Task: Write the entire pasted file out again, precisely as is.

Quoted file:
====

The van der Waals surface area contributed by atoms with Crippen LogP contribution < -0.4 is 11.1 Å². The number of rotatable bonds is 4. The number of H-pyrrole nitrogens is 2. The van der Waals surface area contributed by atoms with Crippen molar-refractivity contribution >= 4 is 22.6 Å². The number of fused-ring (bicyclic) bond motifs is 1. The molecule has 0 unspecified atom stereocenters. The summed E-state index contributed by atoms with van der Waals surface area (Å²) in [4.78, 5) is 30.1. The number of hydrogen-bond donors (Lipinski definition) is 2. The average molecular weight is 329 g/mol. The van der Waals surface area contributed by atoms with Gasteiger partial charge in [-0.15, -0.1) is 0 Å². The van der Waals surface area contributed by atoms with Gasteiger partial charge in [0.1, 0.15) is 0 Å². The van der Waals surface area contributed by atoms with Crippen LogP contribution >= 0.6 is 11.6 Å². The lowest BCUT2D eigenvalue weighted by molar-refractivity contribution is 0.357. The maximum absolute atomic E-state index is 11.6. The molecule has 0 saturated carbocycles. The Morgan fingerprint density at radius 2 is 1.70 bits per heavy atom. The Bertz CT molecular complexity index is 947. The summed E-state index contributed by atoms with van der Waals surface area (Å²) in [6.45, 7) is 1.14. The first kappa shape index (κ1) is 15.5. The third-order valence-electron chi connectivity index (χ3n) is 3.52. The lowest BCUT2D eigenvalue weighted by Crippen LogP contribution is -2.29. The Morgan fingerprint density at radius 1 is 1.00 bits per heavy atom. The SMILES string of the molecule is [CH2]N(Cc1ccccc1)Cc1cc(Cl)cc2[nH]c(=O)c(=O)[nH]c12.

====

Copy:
The van der Waals surface area contributed by atoms with Crippen LogP contribution < -0.4 is 11.1 Å². The number of rotatable bonds is 4. The number of H-pyrrole nitrogens is 2. The van der Waals surface area contributed by atoms with Crippen molar-refractivity contribution >= 4 is 22.6 Å². The number of fused-ring (bicyclic) bond motifs is 1. The molecule has 0 unspecified atom stereocenters. The summed E-state index contributed by atoms with van der Waals surface area (Å²) in [4.78, 5) is 30.1. The number of hydrogen-bond donors (Lipinski definition) is 2. The average molecular weight is 329 g/mol. The van der Waals surface area contributed by atoms with Gasteiger partial charge in [-0.15, -0.1) is 0 Å². The van der Waals surface area contributed by atoms with Gasteiger partial charge in [0.1, 0.15) is 0 Å². The van der Waals surface area contributed by atoms with Crippen LogP contribution >= 0.6 is 11.6 Å². The lowest BCUT2D eigenvalue weighted by molar-refractivity contribution is 0.357. The maximum absolute atomic E-state index is 11.6. The molecule has 0 saturated carbocycles. The Morgan fingerprint density at radius 2 is 1.70 bits per heavy atom. The Bertz CT molecular complexity index is 947. The summed E-state index contributed by atoms with van der Waals surface area (Å²) in [6.45, 7) is 1.14. The first kappa shape index (κ1) is 15.5. The third-order valence-electron chi connectivity index (χ3n) is 3.52. The lowest BCUT2D eigenvalue weighted by Crippen LogP contribution is -2.29. The Morgan fingerprint density at radius 1 is 1.00 bits per heavy atom. The SMILES string of the molecule is [CH2]N(Cc1ccccc1)Cc1cc(Cl)cc2[nH]c(=O)c(=O)[nH]c12.